Guards' Cemetery, Lesboeufs
- Country France
- Total identified casualties 1498 Find these casualties
- Region Somme
- Identified casualties from First World War
- GPS Coordinates Latitude: 50.03753, Longitude: 2.85326
For safety reasons, please avoid walking in the front right-hand side of the cemetery.
A hornet and bee nest is located in the right corner of the entrance wall.
We will intervene as soon as possible and apologise for any inconvenience.
Lesboeufs is a village 16 kilometres north-east of Albert. From Arras take the N17 south. Then after Bapaume, take the D19 to Lesboeufs. Take the right fork by the Church through Le Transloy to Leboeufs village, then take the C5 towards Ginchy. The Cemetery is on the right hand side.
The location or design of this site make wheelchair access impossible.
For further information regarding wheelchair access, please contact our Enquiries Section on 01628 507200.
Lesboeufs was attacked by the Guards Division on 15 September 1916 and captured by them on the 25th. It was lost on 24 March 1918 during the great German offensive, after a stubborn resistance by part of the 63rd Bn. Machine Gun Corps, and recaptured on 29 August by the 10th Bn. South Wales Borderers.
At the time of the Armistice, the cemetery consisted of only 40 graves (now Plot I), mainly those of officers and men of the 2nd Grenadier Guards who died on 25 September 1916, but it was very greatly increased when graves were brought in from the battlefields and small cemeteries round Lesboeufs.
There are now 3,137 casualties of the First World War buried or commemorated in this cemetery. 1,644 of the burials are unidentified but there are special memorials to 83 soldiers known or believed to be buried among them. Other special memorials record the names of five casualties buried in Ginchy A.D.S. Cemetery, whose graves were destroyed by shell fire, and three officers of the 2nd Bn. Coldstream Guards, killed in action on 26 September 1916 and known to have been buried together by the roadside near Lesboefs, whose grave could not later be located.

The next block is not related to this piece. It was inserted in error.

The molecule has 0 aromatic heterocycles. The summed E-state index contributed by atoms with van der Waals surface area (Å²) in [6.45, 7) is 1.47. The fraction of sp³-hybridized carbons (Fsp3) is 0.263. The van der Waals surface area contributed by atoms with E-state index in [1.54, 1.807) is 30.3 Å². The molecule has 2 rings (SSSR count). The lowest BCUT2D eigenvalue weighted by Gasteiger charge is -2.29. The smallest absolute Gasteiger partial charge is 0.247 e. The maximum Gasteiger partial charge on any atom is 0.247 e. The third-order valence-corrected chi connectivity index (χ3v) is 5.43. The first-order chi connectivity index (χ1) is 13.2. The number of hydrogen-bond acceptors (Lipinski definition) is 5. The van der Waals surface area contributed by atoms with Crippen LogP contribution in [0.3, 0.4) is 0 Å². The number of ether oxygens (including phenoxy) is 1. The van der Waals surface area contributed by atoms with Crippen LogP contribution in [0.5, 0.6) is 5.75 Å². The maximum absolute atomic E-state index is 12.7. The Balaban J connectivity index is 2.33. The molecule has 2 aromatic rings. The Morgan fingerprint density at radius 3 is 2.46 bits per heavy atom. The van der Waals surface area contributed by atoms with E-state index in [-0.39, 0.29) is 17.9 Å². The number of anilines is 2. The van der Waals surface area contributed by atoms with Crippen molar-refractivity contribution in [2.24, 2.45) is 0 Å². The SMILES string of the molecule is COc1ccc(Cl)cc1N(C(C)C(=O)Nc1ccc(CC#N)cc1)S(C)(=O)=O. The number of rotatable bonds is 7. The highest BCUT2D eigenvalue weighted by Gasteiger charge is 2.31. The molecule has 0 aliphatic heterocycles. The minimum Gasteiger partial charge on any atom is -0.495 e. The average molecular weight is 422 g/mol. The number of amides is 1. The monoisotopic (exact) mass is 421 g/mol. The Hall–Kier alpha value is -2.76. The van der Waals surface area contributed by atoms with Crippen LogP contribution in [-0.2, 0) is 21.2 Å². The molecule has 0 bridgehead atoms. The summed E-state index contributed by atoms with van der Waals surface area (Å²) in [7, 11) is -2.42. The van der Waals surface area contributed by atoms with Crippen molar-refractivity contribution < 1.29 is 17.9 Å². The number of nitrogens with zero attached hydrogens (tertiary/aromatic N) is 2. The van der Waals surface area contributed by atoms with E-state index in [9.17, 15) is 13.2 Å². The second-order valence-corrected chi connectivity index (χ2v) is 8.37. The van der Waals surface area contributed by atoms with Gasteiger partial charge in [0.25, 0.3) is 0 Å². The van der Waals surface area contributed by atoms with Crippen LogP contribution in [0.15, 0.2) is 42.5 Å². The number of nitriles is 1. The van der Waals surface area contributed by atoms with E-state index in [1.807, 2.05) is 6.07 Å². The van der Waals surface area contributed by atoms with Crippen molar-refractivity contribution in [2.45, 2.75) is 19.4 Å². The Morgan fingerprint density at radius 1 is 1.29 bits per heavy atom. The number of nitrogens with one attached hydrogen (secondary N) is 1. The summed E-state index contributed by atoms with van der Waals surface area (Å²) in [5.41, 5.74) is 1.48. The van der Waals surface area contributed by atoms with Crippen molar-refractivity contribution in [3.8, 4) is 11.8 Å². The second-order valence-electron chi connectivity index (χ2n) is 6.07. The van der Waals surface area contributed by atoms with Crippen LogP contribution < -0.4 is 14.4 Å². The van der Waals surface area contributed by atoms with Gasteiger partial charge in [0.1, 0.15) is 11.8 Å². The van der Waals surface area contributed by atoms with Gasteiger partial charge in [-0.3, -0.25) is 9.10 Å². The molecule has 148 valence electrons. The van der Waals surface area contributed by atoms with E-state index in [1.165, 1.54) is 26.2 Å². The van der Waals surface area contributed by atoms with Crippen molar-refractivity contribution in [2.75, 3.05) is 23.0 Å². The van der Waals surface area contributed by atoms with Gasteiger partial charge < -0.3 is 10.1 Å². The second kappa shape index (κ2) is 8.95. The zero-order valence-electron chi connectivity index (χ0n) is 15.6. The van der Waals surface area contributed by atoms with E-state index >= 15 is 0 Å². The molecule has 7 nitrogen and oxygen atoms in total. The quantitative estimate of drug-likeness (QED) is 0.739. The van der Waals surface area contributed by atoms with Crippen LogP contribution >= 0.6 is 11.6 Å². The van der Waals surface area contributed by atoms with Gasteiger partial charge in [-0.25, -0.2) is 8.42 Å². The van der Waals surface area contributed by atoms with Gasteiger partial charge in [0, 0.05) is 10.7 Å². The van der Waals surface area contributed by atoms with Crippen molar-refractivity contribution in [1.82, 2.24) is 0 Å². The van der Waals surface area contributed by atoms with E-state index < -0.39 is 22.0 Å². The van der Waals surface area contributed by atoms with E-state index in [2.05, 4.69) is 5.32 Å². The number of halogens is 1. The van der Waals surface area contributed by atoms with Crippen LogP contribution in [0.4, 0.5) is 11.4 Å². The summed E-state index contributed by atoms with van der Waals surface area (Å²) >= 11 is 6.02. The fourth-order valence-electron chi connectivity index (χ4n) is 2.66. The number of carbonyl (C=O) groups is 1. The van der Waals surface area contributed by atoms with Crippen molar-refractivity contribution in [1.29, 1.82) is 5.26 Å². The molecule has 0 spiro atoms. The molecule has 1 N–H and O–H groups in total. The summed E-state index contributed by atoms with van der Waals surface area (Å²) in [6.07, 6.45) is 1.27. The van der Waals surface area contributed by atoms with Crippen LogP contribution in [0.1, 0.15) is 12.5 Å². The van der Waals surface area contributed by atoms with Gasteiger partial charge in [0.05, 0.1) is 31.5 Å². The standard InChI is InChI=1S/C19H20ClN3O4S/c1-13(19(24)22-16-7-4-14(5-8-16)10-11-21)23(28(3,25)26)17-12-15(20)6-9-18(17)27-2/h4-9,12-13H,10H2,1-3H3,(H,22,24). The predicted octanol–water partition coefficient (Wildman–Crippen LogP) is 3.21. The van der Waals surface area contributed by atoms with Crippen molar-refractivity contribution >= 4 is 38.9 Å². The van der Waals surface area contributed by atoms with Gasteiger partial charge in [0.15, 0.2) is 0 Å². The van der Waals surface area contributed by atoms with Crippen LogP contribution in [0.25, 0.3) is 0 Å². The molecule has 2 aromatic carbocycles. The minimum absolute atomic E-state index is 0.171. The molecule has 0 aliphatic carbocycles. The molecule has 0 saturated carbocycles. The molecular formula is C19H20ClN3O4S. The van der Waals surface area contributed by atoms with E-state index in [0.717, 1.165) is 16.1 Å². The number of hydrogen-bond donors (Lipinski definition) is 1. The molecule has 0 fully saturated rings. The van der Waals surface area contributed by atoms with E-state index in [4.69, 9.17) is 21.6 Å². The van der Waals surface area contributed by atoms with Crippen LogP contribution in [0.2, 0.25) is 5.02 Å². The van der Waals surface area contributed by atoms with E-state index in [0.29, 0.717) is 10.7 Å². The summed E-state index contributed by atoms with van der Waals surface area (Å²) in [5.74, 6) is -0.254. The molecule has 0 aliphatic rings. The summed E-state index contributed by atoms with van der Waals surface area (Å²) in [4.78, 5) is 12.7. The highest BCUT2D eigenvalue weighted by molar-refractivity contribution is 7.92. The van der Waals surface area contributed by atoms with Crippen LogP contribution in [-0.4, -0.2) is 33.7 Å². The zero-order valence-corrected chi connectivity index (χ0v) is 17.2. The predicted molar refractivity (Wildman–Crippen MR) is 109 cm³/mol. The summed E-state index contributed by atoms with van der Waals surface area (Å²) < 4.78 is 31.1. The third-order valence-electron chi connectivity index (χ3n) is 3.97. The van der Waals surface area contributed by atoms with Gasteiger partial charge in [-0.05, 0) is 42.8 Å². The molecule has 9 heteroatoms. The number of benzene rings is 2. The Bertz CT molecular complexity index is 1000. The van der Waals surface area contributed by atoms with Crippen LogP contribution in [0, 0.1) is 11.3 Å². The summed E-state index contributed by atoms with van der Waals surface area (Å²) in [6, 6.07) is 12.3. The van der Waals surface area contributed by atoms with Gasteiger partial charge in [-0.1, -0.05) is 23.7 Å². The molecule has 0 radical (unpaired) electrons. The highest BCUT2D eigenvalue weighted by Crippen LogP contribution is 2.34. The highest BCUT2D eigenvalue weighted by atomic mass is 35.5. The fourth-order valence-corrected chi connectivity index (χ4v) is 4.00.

The cemetery was designed by Sir Herbert Baker.
The more considerable burial grounds concentrated into this cemetery were the following:-
FLERS DRESSING STATION CEMETERY, GINCHY, between Delville Wood and Flers, containing the graves of 33 soldiers from Australia and eight from the United Kingdom who fell in September 1916-March 1917.
FLERS ROAD CEMETERY, FLERS, on the Flers-Longueval road, containing the graves of 17 soldiers from the United Kingdom, three from New Zealand and one from Australia, who fell in October 1916.
GINCHY A.D.S. CEMETERY, on the North side of Ginchy village. This was a Field Ambulance cemetery, used from November 1916 to March 1917, and containing the graves of 77 soldiers from the United Kingdom and one from Australia.
GINCHY R.F.A. CEMETERY, between Ginchy and Flers, containing the graves of 16 Artillerymen from the United Kingdom and five from Australia who fell in October 1916-February 1917.
GUARDS' BURIAL GROUND, GINCHY, on the East side of the village, containing the graves of 21 officers and men of the Guards Division who fell on the 15th September 1916.
NEEDLE DUMP CEMETERY, LESBOEUFS, on the road to Flers, containing the graves of 23 soldiers from Australia and four from the United Kingdom who fell in October 1916-March 1917.
NEEDLE DUMP SOUTH CEMETERY, LESBOEUFS, about 50 yards South of Needle Dump Cemetery, containing the graves of 14 soldiers from Australia and nine from the United Kingdom who fell in October 1916-March 1917.
SWITCH TRENCH CEMETERY, FLERS, a little East of the Flers-Longueval road, containing 110 (mainly Australian) graves of 1916-17. On the site of another part of Switch Trench, further West, the New Zealand Government have erected one of their two Battlefield Memorials in France.
WINDMILL TRENCH CEMETERY, LESBOEUFS, on the road leading North from Lesboeufs. It was used from September 1916 to March 1917, and it contained the graves of 27 soldiers from the United Kingdom and 16 from Australia.